This weekend we went to Baltimore where my British boyfriend attended his first baseball game, met my family's alpacas, got drunk in Fells Point, visited the Maryland State Fair, steamed and ate Chesapeake Bay blue crabs, toured a submarine, brunched at Woodberry Kitchen, and went on a sunset sail around the Harbour. On the plane ride back, the film we opted not to watch, The Ghost Writer, starring Ewan McGregor, played on the screen in front of our seats. Here's a poem not about that film.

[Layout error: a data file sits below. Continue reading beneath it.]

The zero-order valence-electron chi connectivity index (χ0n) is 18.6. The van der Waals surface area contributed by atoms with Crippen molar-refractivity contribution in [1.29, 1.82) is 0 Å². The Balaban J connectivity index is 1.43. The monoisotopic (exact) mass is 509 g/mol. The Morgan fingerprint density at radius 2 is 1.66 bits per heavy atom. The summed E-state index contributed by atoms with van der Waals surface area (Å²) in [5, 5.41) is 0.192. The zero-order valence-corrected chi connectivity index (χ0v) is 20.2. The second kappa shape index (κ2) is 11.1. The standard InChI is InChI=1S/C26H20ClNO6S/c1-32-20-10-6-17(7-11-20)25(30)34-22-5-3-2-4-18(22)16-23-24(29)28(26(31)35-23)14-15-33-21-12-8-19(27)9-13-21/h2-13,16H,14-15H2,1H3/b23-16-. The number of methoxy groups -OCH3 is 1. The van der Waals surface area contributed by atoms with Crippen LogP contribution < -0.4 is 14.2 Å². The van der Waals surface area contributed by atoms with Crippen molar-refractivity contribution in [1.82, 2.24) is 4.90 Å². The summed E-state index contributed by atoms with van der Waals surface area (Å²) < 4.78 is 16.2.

I feel like Ewan McGregor’s character
in Shallow Grave—pinned flat to the pine floor
by the knife his best friend stabbed him with. That same
friend lies beside him, dead. The girl took off
with the bag of loot and boarding pass but not
before she used her shoe to hammer in
the knife so Ewan couldn’t follow her.
He smiles because beneath the planks
he’s anchored to, his blood drips on the bills
that aren’t, in fact, inside the sack the girl
is hauling to the plane. He knows the knife
will be removed, and while it’s going to fucking hurt,
he’s set for life. Until that time, he waits,
unable to remove the knife himself.